Sunday, August 29, 2010

Chilling


Just when you thought it was safe to go back in the water...so goes the old JAWS promo. I thought the water for teachers would be a little safer when the Bush administration packed it in. First came Obama's "Race to the Top," (why must it always be a competition with winners and losers?) and then this bizarre notion of "value added" teachers from an article in the L. A. Times. Now you know by the sound of that phrase the business model applied to public education is alive and well. A small amount of research leads you to this wonderful paragraph from the Rand Corporation's study linking achievement tests to teacher "performance." (Hey, we're not trainin' seals heah!")

What Is a Teacher Effect?
Applications of VAM often model growth or gain scores as a means
of measuring the effects of incremental inputs on incremental out-
come—as the definition of value-added suggests (Hanushek, 1979).2
Appropriate interpretation of VAM results requires that the causal
effect be explicitly defined. Typically, there are multiple ways to de-
fine a causal effect, and some estimators can provide unbiased or con-
sistent estimates of some causal effects but not of others. For example,
Angrist, Imbens, and Rubin (1996) demonstrate that, under general
assumptions, instrumental variable estimators provide estimates of the
average causal effects of “treatment” on those who will take the
treatment when it is offered. However, they do not necessarily esti-
mate the causal effect of treatment on the entire population or on all
people who were offered treatment. Alternative assumptions are re-
quired to make inferences about those causal effects.


I often wonder about the amount of money used to produce and promote bullshit like that. I see children's faces, their hopes and fears, the daily substance or lack thereof in their lives. Who's zoomin' whom folks.
Then just when you thought...I heard last week about something promoted by the Gallup (as in polls) corporation purported to be a predictor of successful teaching. Apparently there is this "test" that is popular in many districts that has serious impact in determining who is hired and who is not. I've seen some of the questions and scenarios that this test uses. Sort of a multiple choice what would yo do type of thing. I don't know what is more chilling: a.) that prospective teachers are subjected to these things, b.) that admisistrators actually trust, validate, and believe this is time and money well spent or c.) all of the above.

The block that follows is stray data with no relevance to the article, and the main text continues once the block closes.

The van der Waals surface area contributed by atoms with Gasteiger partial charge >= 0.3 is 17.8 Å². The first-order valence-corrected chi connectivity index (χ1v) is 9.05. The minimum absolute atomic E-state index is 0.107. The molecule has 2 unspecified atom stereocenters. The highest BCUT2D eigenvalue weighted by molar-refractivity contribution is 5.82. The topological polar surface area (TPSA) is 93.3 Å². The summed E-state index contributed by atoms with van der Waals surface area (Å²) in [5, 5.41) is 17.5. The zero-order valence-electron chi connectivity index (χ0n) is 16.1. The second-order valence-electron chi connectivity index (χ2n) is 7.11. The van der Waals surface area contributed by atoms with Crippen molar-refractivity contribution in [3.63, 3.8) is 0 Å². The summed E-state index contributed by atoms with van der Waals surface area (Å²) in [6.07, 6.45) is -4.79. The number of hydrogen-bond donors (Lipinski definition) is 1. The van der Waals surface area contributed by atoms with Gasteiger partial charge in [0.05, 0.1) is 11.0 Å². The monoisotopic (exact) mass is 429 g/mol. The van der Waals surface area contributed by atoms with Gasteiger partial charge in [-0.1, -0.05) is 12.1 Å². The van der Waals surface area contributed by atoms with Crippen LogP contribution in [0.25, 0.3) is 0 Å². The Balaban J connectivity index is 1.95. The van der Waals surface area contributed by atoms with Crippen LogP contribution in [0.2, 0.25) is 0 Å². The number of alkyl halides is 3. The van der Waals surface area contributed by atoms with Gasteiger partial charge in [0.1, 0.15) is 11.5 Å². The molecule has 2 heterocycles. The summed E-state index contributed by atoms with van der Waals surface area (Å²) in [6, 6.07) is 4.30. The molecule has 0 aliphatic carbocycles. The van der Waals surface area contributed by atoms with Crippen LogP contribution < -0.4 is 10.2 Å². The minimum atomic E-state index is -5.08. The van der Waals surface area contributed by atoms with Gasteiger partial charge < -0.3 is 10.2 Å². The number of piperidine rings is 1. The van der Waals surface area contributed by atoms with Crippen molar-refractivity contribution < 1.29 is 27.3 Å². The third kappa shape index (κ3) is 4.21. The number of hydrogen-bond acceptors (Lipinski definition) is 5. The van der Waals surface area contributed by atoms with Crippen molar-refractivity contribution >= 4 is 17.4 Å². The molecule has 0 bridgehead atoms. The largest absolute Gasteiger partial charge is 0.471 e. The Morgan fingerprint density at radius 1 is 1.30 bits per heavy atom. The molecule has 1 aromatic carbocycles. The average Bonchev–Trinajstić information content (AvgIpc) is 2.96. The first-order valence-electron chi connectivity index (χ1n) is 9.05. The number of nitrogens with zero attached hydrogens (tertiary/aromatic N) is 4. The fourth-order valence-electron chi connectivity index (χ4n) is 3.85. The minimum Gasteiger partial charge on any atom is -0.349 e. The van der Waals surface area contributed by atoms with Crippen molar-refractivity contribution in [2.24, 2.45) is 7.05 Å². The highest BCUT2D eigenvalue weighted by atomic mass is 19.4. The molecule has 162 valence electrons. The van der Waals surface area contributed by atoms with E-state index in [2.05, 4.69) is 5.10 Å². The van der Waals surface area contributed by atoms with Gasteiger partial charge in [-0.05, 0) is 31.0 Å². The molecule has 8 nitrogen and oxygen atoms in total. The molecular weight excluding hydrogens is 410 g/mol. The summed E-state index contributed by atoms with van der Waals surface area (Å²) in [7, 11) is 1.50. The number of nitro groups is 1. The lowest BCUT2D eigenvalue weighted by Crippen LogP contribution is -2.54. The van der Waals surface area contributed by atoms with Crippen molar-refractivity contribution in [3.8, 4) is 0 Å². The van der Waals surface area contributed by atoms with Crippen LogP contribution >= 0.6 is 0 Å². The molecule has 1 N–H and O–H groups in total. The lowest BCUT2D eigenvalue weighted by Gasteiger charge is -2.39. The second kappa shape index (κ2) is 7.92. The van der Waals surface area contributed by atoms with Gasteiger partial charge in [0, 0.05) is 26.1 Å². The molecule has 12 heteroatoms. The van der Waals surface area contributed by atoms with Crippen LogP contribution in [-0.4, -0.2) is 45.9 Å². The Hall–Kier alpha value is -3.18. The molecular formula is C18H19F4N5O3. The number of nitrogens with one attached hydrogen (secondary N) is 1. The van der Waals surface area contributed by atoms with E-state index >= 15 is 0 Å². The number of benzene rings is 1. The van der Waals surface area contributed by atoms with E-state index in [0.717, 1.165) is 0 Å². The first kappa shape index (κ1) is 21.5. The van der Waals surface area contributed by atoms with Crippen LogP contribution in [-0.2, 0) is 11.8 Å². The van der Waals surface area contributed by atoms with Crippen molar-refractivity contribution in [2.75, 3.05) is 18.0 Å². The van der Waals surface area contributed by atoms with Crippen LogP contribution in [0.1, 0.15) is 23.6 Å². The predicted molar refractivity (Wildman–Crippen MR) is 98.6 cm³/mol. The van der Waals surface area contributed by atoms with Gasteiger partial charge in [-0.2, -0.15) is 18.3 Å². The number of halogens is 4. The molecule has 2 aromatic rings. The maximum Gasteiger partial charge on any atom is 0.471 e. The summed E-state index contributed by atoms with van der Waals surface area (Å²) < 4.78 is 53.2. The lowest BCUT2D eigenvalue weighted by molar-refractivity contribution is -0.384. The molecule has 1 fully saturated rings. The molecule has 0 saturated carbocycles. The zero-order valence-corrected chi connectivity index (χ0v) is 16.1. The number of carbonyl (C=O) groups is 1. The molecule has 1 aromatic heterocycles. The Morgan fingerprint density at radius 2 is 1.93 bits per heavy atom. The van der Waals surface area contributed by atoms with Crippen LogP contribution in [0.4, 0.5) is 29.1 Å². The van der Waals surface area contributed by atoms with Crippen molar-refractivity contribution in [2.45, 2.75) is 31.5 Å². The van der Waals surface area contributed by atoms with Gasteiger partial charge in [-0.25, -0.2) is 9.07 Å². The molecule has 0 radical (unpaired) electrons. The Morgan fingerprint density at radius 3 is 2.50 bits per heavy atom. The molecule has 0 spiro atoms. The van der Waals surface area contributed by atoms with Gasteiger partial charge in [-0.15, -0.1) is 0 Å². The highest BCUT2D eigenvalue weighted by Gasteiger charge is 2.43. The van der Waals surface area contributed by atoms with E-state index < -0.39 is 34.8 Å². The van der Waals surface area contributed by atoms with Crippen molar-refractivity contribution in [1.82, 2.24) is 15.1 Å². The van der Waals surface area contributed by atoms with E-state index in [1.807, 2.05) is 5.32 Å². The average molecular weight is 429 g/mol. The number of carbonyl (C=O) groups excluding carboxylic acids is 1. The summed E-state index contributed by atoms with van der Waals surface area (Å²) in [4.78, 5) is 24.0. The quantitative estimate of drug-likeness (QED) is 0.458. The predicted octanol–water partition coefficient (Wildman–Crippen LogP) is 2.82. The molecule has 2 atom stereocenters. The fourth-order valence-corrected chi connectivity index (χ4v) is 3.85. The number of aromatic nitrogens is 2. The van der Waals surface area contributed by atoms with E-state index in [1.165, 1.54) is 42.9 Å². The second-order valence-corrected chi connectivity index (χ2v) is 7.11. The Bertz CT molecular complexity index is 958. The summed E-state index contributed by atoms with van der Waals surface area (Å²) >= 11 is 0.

Tuesday, August 24, 2010

Grocery Store 2010



I walk half a mile to my local the grocery store,
I leave with one bag of popcorn and 38 words on a receipt;
4 inches of paper that includes the time and date, my cashier today's name, and reminders that
if I click, they deliver,


Today I returned to to the "friendliest store in town" to buy a paring knife.
It came on a card shaped like a green apple and included a protective blade cover;
Pictured were one lemon, one orange, one tomato, and one green apple because the knife
comes in "Colors Inspired by Nature."
The green apple nature inspired card also told me that my new paring knife is
a Swiss innovation
made from Japanese stainless steel
It warns of sharp edges and to keep out of reach of children in English, Spanish, and French,
The paring knife, like most everything I purchase was
Made in China

Sunday, August 22, 2010

Announcer Larry Collmus calls the 7th at Monmouth Park




Who says there is no magic in horse racing?
This call will put Larry Collmus in the books...in the folklore...in the Hall of Fame.

Sunday, August 15, 2010

Face the Music




I suppose it's no surprise that Facebook has morphed into so many networking splinters. It seems like every time I go to a new food cart, it already has a Facebook page. A disgruntled airline flight attendant has a melt down and by that afternoon he has a few hundred followers on Facebook. This can't be good. And yet, there are some unpredictable side effects of posting a Facebook profile that are at once both fascinating and frightening.